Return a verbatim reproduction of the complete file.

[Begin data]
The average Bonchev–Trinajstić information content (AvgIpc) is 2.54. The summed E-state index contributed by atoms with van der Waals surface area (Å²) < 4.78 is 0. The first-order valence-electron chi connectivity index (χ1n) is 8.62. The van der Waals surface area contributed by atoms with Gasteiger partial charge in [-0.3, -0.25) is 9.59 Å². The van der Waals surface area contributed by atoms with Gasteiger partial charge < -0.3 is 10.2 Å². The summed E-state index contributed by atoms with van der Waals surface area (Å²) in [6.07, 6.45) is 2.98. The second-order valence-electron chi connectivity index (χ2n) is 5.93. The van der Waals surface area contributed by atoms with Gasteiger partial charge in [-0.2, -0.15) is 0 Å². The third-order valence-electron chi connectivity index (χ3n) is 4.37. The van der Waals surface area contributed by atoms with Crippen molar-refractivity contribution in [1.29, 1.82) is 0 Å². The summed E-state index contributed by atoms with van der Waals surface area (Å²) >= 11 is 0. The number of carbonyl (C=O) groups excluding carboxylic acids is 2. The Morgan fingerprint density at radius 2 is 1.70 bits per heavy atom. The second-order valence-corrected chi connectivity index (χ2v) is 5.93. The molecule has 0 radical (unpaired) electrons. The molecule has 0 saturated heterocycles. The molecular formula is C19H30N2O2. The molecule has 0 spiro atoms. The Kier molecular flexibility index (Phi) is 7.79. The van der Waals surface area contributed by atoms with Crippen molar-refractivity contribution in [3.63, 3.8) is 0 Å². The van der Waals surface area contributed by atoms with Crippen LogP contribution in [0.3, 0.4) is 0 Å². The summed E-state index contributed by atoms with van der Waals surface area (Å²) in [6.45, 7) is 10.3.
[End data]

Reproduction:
The average Bonchev–Trinajstić information content (AvgIpc) is 2.54. The summed E-state index contributed by atoms with van der Waals surface area (Å²) < 4.78 is 0. The first-order valence-electron chi connectivity index (χ1n) is 8.62. The van der Waals surface area contributed by atoms with Gasteiger partial charge in [-0.3, -0.25) is 9.59 Å². The van der Waals surface area contributed by atoms with Gasteiger partial charge < -0.3 is 10.2 Å². The summed E-state index contributed by atoms with van der Waals surface area (Å²) in [6.07, 6.45) is 2.98. The second-order valence-electron chi connectivity index (χ2n) is 5.93. The van der Waals surface area contributed by atoms with Gasteiger partial charge in [-0.2, -0.15) is 0 Å². The third-order valence-electron chi connectivity index (χ3n) is 4.37. The van der Waals surface area contributed by atoms with Crippen molar-refractivity contribution in [1.29, 1.82) is 0 Å². The summed E-state index contributed by atoms with van der Waals surface area (Å²) >= 11 is 0. The number of carbonyl (C=O) groups excluding carboxylic acids is 2. The Morgan fingerprint density at radius 2 is 1.70 bits per heavy atom. The second-order valence-corrected chi connectivity index (χ2v) is 5.93. The molecule has 0 radical (unpaired) electrons. The molecule has 0 saturated heterocycles. The molecular formula is C19H30N2O2. The molecule has 0 spiro atoms. The Kier molecular flexibility index (Phi) is 7.79. The van der Waals surface area contributed by atoms with Crippen molar-refractivity contribution in [3.63, 3.8) is 0 Å². The van der Waals surface area contributed by atoms with Crippen LogP contribution in [0.3, 0.4) is 0 Å². The summed E-state index contributed by atoms with van der Waals surface area (Å²) in [6.45, 7) is 10.3.